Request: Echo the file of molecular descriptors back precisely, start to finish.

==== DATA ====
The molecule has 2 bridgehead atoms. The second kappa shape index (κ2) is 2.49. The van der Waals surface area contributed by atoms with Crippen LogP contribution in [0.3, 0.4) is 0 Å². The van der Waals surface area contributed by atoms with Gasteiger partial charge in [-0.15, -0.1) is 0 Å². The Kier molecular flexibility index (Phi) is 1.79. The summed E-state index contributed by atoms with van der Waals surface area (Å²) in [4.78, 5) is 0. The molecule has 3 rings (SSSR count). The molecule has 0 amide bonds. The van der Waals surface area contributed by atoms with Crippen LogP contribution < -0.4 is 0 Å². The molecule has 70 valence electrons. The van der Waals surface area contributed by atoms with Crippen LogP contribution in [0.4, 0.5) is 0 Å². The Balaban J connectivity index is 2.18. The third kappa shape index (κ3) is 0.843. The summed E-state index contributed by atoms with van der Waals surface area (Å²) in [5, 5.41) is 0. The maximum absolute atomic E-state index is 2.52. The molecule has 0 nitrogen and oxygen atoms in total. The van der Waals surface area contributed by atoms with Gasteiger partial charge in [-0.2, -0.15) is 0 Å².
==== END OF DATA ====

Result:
The molecule has 2 bridgehead atoms. The second kappa shape index (κ2) is 2.49. The van der Waals surface area contributed by atoms with Crippen LogP contribution in [0.3, 0.4) is 0 Å². The van der Waals surface area contributed by atoms with Gasteiger partial charge in [-0.15, -0.1) is 0 Å². The Kier molecular flexibility index (Phi) is 1.79. The summed E-state index contributed by atoms with van der Waals surface area (Å²) in [4.78, 5) is 0. The molecule has 3 rings (SSSR count). The molecule has 0 amide bonds. The van der Waals surface area contributed by atoms with Crippen LogP contribution < -0.4 is 0 Å². The molecule has 70 valence electrons. The van der Waals surface area contributed by atoms with Crippen LogP contribution in [0.4, 0.5) is 0 Å². The Balaban J connectivity index is 2.18. The third kappa shape index (κ3) is 0.843. The summed E-state index contributed by atoms with van der Waals surface area (Å²) in [5, 5.41) is 0. The maximum absolute atomic E-state index is 2.52. The molecule has 0 nitrogen and oxygen atoms in total. The van der Waals surface area contributed by atoms with Gasteiger partial charge in [-0.2, -0.15) is 0 Å².